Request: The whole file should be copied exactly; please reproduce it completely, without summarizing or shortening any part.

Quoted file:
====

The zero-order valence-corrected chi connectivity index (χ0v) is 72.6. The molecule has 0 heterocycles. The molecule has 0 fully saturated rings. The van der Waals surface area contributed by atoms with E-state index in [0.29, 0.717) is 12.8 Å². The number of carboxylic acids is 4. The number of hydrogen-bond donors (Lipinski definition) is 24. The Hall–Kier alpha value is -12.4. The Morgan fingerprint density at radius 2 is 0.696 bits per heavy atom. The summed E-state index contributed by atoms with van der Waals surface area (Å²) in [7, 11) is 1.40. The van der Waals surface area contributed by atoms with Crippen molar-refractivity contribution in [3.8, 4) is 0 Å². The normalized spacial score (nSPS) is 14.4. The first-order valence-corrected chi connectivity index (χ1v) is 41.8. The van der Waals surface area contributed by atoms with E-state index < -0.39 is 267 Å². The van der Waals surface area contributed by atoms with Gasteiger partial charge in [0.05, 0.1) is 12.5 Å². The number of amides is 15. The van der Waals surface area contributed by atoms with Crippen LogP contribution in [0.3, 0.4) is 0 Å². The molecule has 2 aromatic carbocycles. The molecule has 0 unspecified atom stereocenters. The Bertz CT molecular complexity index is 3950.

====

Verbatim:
The zero-order valence-corrected chi connectivity index (χ0v) is 72.6. The molecule has 0 heterocycles. The molecule has 0 fully saturated rings. The van der Waals surface area contributed by atoms with E-state index in [0.29, 0.717) is 12.8 Å². The number of carboxylic acids is 4. The number of hydrogen-bond donors (Lipinski definition) is 24. The Hall–Kier alpha value is -12.4. The Morgan fingerprint density at radius 2 is 0.696 bits per heavy atom. The summed E-state index contributed by atoms with van der Waals surface area (Å²) in [7, 11) is 1.40. The van der Waals surface area contributed by atoms with Crippen molar-refractivity contribution in [3.8, 4) is 0 Å². The normalized spacial score (nSPS) is 14.4. The first-order valence-corrected chi connectivity index (χ1v) is 41.8. The van der Waals surface area contributed by atoms with E-state index < -0.39 is 267 Å². The van der Waals surface area contributed by atoms with Gasteiger partial charge in [0.05, 0.1) is 12.5 Å². The number of amides is 15. The van der Waals surface area contributed by atoms with Crippen LogP contribution in [0.3, 0.4) is 0 Å². The molecule has 2 aromatic carbocycles. The molecule has 0 unspecified atom stereocenters. The Bertz CT molecular complexity index is 3950.